[LINK] Government 2.0: Policy and Practice
stephen at melbpc.org.au
stephen at melbpc.org.au
Sat Jun 20 15:12:54 EST 2009
> Senator Lundy's "Government 2.0: Policy and Practice" is a one day
> conference at Parliament House, Canberra, 22 June 2009:
> This is about creating an even more participatory form of government in
Thanks again Pia and Kate for your efforts, and of course Linkers Tom and
Marghanita for your participation. The program seems extensive and timely.
Now however, or soon anyway, if we Australians are serious re e-democracy
we'll need to be moving on from talk-fests about e-democracy, to actually
*doing something* about it in a real on-the-ground (ok, in the air) sense
Such public-spheres will be of valuable of course, but, time moves on and
in no time at all, we, you and me, will be wanting more than simply chats.
As one avenue for exploration of e-government, making government info etc
more acessable/searchable seems logical. Here's one way we could do that:
Washington, D.C., Reloads Apps for Democracy
CTO Vivek Kundra Wants Apps for Democracy Expanded
Jun 2, 2009, By Andy Opsahl, Features Editor http://www.govtech.com
Washington, D.C., has reloaded its popular Apps for Democracy 2008
program and renamed it Apps for Democracy: Community Edition (APPS09).
The new version includes three additional features to the successful 2008
initiative, which challenged citizen programmers to create public
applications for acquiring information useful to district residents and
Last year, contestants submitted 47 iPhone, Facebook & Web applications.
The District of Columbia's Office of the Chief Technology Officer (OCTO)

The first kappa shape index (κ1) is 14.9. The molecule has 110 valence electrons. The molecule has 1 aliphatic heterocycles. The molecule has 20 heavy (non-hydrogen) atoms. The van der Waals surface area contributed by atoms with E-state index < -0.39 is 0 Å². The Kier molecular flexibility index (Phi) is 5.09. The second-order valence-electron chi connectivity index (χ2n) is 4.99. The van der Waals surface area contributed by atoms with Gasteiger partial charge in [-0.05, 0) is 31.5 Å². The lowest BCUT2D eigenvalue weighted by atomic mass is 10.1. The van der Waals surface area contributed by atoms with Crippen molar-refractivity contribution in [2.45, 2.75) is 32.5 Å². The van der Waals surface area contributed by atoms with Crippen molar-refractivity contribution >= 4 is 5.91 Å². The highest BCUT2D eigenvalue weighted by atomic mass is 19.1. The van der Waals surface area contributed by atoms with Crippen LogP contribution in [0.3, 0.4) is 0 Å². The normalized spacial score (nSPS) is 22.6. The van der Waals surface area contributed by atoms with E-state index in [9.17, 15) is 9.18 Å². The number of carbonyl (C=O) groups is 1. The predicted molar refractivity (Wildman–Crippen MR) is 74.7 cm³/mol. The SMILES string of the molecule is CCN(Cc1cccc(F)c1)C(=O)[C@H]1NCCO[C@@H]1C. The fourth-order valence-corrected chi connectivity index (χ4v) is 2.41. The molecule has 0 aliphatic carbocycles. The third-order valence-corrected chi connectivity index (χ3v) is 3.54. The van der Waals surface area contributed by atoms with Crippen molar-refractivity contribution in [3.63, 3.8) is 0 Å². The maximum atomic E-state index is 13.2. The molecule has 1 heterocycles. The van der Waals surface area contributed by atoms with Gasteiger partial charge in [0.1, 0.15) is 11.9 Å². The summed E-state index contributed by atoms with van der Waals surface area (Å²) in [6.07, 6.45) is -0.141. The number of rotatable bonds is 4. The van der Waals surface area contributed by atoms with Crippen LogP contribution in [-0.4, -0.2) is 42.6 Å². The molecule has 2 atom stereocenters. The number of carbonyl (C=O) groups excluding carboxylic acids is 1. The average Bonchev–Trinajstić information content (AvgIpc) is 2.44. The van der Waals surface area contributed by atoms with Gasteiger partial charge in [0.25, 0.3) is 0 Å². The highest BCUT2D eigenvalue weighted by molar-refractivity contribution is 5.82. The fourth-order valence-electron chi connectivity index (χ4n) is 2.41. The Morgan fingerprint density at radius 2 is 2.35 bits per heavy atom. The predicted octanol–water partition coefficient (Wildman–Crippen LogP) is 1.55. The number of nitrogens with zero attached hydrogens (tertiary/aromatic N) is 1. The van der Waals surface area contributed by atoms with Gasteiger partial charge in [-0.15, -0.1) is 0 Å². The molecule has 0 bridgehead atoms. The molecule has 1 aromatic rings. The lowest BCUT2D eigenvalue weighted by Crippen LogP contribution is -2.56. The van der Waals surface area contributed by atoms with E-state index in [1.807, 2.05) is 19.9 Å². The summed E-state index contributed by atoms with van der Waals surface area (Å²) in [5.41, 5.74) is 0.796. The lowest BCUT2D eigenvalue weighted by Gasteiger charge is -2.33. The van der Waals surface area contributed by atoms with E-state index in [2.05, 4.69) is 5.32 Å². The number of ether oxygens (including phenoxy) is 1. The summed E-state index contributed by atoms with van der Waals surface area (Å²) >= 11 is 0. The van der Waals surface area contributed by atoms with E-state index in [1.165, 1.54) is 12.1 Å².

boasted that it spent $50,000 on the contest, which yielded $2.3 million
worth of applications.
Manipulating publicly available code, contestants won cash prizes for
ICT applications, several of which the district is deploying as a result.
Among the new features for APPS09 is what OCTO calls "problem sourcing."
This means the agency will first seek feedback from citizens via the Web
about the information needs contestants should try to meet. The citizen
with the best input will win $1,000.
Next will be competition Round 1 and Round 2, each with a first-place
winner collecting $3,000 and a second-place winner taking $2,000. After
that is the final competition in which one winning application gets
If OCTO views that application as good enough, the agency will also offer
its Community Grant of $14,000 for further development.
"Government is going to invest actual money into helping that particular
group carry the application forward and enhance it" said Chris Willey,
interim chief technology officer of Washington, D.C., describing the
other two new components - government support & ommercialization.
Willey predicts that opportunity will motivate more talented programmers
to become contestants.
"We want people to come to us with motives both selfish and unselfish. We
want them to come because they want to do something good -- build an
application that's going to help people, but it also might be a way they
could create or sustain their own businesses. It may be an opportunity
for them to create something another city would buy," Willey explained.
The contest is open to any team of programmers in the nation, but
contestants tend to be district area residents, according to Willey. This
is because the district holds on-site "code jamming sessions" at which
programmers meet other like-minded programmers and form application teams.
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